Friday, March 21, 2008

Matt Komar's Review of "There Will Be Blood"

My Rating: ***1/2
Directed by Paul Thomas Anderson
Starring Daniel Day Lewis, Paul Dano and Dillon Freasier

2007 was magnificent year in film. Well, in the artistic sense since that was the year of "Transformers". But that year also brought us a reawakening of artistic film making. "No Country for Old Men" was the crowning achievement of the year. Other films made challenges to usurp "No Country"'s crown. "Atonement" fought hard, so did "American Gangster". But no other film really wanted that crown than "There Will Be Blood", which may have kicked "No Country" in the pants quite a few times for film supremacy. Now with that metaphorical intro, I'm not saying "There Will Be Blood" is the second best film of the year, cause it ain't. It's a top tener, no doubt about it, and maybe in ten years I'll watch it again and say "Fuck No Country for Old Men!". "There Will Be Blood" is a product of Paul Thomas Anderson's ambition, which he has plenty of. He made "Boogie Night" (156 mins) and "Magnolia" (188 mins). Now he made the messed up masterpiece "There Will Be Blood", and I thank him for this. He's now America's best new director (take that, Tarantino!) and he may lead the way for another New Hollywood. "There Will Be Blood" is Anderson's cry to the other young directors to not give a damn and make movies the way they want movies to be made. "There Will Be Blood" is not perfect by any means. It's a messed up masterpiece though. PTA's direction is perfectly syncopated with Daniel Day Lewis' tremendous performance. They dance through this tale of greed and corruption while Radiohead's Johnny Greenwood's haunting score plucks it's way to it's startling conclusion. DDL is Daniel Plainview, a silver miner who accidentally discovers oil in one of his mine shafts. In the process, a man gets killed in an accident and Plainview adopts his son. Ten years later, Plainview is growing oil tycoon, using his "son", H.W., as a way to win over potential land sellers. One day a man named Paul Sunday (Paul Dano) meets him and works a deal with him that on his family's ranch, there's oil. Now when Plainview and H.W. go "quail hunting", they're there for the Texas Tea, and works a deal with Paul's twin brother Eli (also Paul Dano), for $10000. $5000 for the land, $5000 as a donation for his new church. The rest turns into a battle of wills and corruption.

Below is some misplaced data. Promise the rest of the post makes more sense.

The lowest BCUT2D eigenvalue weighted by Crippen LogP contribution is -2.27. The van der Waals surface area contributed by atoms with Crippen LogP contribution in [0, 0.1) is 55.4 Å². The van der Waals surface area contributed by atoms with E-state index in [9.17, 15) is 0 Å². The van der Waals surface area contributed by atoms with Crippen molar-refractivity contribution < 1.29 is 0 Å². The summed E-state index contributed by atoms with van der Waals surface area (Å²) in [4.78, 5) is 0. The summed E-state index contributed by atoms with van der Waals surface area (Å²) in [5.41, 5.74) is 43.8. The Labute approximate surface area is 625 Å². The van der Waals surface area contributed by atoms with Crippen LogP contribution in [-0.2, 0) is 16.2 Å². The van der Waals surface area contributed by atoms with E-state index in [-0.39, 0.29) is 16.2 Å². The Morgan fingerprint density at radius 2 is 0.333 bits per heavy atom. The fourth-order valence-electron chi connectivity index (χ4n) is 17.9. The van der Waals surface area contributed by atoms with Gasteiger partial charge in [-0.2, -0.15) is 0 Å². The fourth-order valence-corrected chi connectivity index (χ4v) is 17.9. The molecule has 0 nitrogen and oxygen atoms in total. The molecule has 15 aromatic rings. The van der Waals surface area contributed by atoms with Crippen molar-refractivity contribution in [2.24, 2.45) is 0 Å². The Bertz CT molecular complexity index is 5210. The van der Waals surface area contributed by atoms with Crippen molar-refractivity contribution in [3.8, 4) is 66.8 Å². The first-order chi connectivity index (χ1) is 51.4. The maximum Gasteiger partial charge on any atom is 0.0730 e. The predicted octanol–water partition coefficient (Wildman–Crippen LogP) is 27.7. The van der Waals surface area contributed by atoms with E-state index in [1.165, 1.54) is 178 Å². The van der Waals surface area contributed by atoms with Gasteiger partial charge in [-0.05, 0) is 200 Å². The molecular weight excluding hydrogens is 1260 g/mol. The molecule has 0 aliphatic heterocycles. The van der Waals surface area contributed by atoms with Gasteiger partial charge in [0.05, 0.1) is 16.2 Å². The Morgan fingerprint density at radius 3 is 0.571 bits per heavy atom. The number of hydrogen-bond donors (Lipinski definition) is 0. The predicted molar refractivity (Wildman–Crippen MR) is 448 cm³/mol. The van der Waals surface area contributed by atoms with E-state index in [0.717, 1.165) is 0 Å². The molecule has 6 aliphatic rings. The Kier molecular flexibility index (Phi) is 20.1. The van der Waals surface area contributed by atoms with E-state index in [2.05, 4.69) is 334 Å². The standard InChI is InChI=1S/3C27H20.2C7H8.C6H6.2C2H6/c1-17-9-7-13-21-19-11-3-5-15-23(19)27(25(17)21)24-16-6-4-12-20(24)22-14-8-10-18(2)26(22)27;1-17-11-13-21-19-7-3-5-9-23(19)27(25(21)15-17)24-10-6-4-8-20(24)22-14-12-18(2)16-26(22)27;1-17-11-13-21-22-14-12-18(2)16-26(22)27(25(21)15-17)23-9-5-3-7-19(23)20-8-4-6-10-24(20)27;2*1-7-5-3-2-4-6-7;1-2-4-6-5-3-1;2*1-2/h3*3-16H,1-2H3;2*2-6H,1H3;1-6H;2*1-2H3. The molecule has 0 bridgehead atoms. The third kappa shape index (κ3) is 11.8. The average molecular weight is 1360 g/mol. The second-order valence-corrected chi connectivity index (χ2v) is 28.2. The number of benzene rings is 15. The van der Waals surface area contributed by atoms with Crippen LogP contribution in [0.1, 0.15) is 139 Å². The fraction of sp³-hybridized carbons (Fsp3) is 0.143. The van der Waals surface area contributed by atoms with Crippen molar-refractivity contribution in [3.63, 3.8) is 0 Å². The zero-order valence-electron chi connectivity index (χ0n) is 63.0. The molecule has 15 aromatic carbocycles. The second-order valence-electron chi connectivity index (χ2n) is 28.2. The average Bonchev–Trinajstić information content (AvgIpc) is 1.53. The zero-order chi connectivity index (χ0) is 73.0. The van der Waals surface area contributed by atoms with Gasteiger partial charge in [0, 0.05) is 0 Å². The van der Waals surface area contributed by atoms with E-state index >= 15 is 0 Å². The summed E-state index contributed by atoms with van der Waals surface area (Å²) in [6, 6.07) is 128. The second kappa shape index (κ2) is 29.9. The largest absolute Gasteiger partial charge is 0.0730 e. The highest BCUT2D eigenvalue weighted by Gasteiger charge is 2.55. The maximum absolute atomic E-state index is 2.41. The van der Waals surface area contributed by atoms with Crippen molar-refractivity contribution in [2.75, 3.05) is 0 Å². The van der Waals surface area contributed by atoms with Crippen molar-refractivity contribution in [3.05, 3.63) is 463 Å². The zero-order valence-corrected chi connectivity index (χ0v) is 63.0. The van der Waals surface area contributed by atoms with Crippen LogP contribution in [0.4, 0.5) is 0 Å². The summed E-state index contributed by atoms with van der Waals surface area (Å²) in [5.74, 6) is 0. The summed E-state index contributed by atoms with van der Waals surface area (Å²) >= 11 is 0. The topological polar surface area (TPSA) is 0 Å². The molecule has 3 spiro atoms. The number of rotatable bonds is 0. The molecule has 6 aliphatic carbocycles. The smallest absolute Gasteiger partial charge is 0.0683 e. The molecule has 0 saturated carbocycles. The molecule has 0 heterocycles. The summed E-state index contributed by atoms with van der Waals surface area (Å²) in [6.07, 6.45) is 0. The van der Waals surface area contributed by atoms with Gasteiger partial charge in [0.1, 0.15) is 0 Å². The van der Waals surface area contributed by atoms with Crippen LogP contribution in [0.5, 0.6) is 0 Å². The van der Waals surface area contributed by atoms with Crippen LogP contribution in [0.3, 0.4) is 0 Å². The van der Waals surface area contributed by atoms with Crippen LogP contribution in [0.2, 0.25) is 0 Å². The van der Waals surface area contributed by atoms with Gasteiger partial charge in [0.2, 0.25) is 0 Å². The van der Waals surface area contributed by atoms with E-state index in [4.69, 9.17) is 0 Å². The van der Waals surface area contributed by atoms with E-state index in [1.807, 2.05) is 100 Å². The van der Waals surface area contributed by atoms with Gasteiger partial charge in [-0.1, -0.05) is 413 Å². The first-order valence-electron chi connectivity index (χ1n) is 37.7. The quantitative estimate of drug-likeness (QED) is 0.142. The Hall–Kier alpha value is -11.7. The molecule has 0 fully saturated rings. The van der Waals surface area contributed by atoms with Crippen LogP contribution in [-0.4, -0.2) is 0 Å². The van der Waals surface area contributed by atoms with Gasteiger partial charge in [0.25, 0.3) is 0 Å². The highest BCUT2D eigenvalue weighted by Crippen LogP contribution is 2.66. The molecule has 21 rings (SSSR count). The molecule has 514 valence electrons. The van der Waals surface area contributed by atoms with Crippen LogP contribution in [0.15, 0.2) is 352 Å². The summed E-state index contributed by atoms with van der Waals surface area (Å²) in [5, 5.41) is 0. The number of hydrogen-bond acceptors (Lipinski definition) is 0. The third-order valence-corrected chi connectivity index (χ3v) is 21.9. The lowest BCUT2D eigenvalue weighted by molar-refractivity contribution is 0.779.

Plainview beats up Eli in public for not healing H.W., who is now deaf from a derrick accident. Eli makes Plainview confess his sins in public while beating the "devil" out of him. That's the film's weak point. You have nobody to root for. Plainview is a greedy, and Eli is a hypocrite. Sure, their conflict is intriguing to watch, but the viewer will not care who will win. It's a battle of who's eviler. Then again, one can see the film as an analogy of the American Dream. Think about it. No business, whether it be oil or religion, became successful without being greedy, deceitful and just plain ambitious. When DDL proclaims, “I’m Finished!“, he has completed his job by destroying the competition. Then again, there will be analysis.

Yet everything is still magnificent. PT Anderson's direction is marvelous. Robert Elswit's cinematography captures the harsh desert landscape of California. Daniel Day Lewis and Paul Dano are both electrifying. Johnny Greenwood's score is mesmerizing and it's a shame that he was not nominated for an Oscar. Same goes to Paul Dano. Day Lewis is definitely going to win the Best Actor Oscar. However, Paul Thomas Anderson's writing is not perfect. It's uneven at some points and tries it best, but the fact he came up with the already unforgettable "Milkshake" quote gives him bonus points:

Daniel Plainview: I DRINK YOUR MILKSHAKE! (obnoxious slurp) I DRINK IT UP!

"There Will Be Blood" is not perfect, but it's a messed up masterpiece from an ambitious director. Expect more great films from Paul Thomas Anderson. Drink it up, lads. Drink it up.
Director Paul Thomas Anderson shows Daniel Day Lewis how to drink up a milkshake.

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